NEW YORK – Copper prices have held their ground recently even as oil has tumbled and stocks have swung, but some investors say worries over the pace of global growth may soon put an end to the metal’s out-performance.
Copper for November delivery has risen more than 3 percent this month, compared with a nearly 12 percent drop in prices for Brent crude, the global oil benchmark. The divergence is notable because many investors trade oil and copper in the same basket of commodities, with a larger share devoted to crude.
Some investors use copper prices as a barometer for the global economy, as the metal is a key component in everything from iPhones to refrigerators and is widely used in construction.
There are several reasons why prices for the two commodities have parted ways, analysts said. Idiosyncratic factors have swung crude prices in the last few months, including rising production and a deteriorating demand outlook.
Prices also rose amid expectations that the US would reinstate sanctions on Iran, only to drop when the White House granted waivers to eight countries, allowing them to keep buying Iranian oil and easing fears of a supply crunch.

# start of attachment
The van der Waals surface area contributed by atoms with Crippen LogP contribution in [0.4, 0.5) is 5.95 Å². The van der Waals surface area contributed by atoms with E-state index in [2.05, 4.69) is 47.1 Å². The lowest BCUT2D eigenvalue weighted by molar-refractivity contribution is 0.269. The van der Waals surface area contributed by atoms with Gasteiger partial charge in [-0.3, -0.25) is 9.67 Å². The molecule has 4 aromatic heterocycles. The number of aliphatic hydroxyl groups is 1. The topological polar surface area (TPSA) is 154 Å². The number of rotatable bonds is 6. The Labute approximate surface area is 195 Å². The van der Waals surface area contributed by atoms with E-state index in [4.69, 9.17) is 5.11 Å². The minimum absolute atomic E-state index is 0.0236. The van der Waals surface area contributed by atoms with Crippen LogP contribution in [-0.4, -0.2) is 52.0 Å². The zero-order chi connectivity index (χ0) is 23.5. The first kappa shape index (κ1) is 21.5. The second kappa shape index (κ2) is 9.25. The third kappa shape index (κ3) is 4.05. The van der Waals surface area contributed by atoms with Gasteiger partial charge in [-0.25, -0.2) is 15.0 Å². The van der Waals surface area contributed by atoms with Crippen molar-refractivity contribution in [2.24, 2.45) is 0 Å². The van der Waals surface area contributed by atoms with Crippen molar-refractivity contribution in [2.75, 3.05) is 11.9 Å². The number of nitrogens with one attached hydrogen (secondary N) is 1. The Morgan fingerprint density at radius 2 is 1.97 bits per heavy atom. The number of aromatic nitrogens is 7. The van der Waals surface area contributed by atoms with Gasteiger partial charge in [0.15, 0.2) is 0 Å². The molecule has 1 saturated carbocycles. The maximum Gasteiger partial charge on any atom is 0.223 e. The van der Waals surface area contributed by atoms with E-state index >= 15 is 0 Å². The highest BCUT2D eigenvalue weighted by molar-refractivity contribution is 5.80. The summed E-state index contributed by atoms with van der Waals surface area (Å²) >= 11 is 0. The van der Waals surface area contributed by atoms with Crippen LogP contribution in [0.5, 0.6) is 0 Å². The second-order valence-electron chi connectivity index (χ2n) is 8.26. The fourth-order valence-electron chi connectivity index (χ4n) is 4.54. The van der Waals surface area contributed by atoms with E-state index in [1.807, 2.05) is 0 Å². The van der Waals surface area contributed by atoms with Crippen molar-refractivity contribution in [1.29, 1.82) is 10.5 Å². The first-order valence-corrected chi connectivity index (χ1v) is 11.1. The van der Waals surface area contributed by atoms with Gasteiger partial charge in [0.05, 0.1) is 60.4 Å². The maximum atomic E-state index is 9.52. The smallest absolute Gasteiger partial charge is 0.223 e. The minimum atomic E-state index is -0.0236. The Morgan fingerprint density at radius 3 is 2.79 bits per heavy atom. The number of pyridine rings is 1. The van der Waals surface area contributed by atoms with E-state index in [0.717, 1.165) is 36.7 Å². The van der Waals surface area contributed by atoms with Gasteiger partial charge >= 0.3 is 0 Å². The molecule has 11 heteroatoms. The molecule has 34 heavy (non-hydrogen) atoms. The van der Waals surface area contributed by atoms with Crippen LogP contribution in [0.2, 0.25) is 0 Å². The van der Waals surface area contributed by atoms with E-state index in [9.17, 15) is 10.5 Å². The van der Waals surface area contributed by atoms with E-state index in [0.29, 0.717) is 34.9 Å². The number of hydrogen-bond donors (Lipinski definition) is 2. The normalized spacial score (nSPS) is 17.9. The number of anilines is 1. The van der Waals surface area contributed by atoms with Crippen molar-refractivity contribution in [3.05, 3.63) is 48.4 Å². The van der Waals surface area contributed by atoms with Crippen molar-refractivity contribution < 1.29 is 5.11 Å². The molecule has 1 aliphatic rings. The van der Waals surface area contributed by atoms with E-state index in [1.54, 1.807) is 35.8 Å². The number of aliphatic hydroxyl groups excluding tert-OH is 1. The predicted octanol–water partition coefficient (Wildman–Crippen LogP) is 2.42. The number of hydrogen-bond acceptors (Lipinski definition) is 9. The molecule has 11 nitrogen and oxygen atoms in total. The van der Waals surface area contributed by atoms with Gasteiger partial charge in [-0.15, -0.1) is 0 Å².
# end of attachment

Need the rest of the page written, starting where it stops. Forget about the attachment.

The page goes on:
The recent stability marks a reversal for copper, which fell more than 20 percent over the summer, when fears of a global trade war between the US and China intensified. China accounts for nearly half of all global demand for the metal.
That decline may have been overdone, leaving copper more stable than other commodities now, said Michael Widmer, a commodities strategist at Bank of America Merrill Lynch.
“Copper has already priced in an awful lot and demand is not necessarily bad,” he said.
In recent days, prices for the metal have been helped by hopes of a thaw in relations between the US and China as talks between top officials resumed ahead of a meeting between the countries’ leaders later this month. Like many commodities, copper can also be swayed by speculators aiming to profit from price swings, clouding the picture for those looking to the metal as a forecaster of economic health.
Still, it is unlikely copper prices will continue going their own way if trade tensions or a shift toward tighter monetary policy weigh on growth outside the US, analysts said.
Recent signs have been worrying to some investors. China’s bank lending and consumer spending slowed in October. Germany’s economy shrank for the first time in 3˝ years in the third quarter, while Japan’s economy, the world’s third largest, contracted at an annualized pace of 1.2 percent.
In general, “2019 may not be the strongest year for commodities,” Widmer said.